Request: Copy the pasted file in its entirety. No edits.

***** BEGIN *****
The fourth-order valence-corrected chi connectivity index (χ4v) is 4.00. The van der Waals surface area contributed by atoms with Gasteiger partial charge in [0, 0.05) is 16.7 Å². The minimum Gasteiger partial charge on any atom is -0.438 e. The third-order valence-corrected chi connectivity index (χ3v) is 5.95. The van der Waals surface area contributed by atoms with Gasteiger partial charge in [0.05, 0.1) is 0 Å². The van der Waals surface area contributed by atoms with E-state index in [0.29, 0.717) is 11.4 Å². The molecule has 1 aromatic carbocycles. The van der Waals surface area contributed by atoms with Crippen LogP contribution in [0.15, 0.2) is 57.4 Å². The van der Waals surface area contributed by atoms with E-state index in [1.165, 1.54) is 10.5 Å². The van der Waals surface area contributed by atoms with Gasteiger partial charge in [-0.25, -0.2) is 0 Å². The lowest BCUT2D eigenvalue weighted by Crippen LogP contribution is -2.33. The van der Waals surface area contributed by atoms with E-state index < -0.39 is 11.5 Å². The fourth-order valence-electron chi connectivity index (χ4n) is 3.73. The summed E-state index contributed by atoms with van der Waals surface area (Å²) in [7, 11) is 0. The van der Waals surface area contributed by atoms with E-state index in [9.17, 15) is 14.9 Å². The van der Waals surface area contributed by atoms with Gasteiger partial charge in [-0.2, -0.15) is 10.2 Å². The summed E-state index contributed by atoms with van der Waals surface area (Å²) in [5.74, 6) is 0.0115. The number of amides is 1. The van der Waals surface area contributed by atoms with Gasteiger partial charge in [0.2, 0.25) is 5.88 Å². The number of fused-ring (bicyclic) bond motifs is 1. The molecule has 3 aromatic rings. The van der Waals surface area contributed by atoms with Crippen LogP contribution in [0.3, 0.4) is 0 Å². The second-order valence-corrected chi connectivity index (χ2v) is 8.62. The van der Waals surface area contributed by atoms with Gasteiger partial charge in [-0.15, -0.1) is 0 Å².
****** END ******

The fourth-order valence-corrected chi connectivity index (χ4v) is 4.00. The van der Waals surface area contributed by atoms with Gasteiger partial charge in [0, 0.05) is 16.7 Å². The minimum Gasteiger partial charge on any atom is -0.438 e. The third-order valence-corrected chi connectivity index (χ3v) is 5.95. The van der Waals surface area contributed by atoms with Gasteiger partial charge in [0.05, 0.1) is 0 Å². The van der Waals surface area contributed by atoms with E-state index in [0.29, 0.717) is 11.4 Å². The molecule has 1 aromatic carbocycles. The van der Waals surface area contributed by atoms with Crippen LogP contribution in [0.15, 0.2) is 57.4 Å². The van der Waals surface area contributed by atoms with E-state index in [1.165, 1.54) is 10.5 Å². The van der Waals surface area contributed by atoms with Gasteiger partial charge in [-0.25, -0.2) is 0 Å². The lowest BCUT2D eigenvalue weighted by Crippen LogP contribution is -2.33. The van der Waals surface area contributed by atoms with E-state index < -0.39 is 11.5 Å². The fourth-order valence-electron chi connectivity index (χ4n) is 3.73. The summed E-state index contributed by atoms with van der Waals surface area (Å²) in [7, 11) is 0. The van der Waals surface area contributed by atoms with E-state index in [9.17, 15) is 14.9 Å². The van der Waals surface area contributed by atoms with Gasteiger partial charge in [-0.2, -0.15) is 10.2 Å². The summed E-state index contributed by atoms with van der Waals surface area (Å²) in [5.74, 6) is 0.0115. The number of amides is 1. The van der Waals surface area contributed by atoms with Gasteiger partial charge in [0.2, 0.25) is 5.88 Å². The number of fused-ring (bicyclic) bond motifs is 1. The molecule has 3 aromatic rings. The van der Waals surface area contributed by atoms with Crippen LogP contribution in [0.3, 0.4) is 0 Å². The second-order valence-corrected chi connectivity index (χ2v) is 8.62. The van der Waals surface area contributed by atoms with Gasteiger partial charge in [-0.15, -0.1) is 0 Å².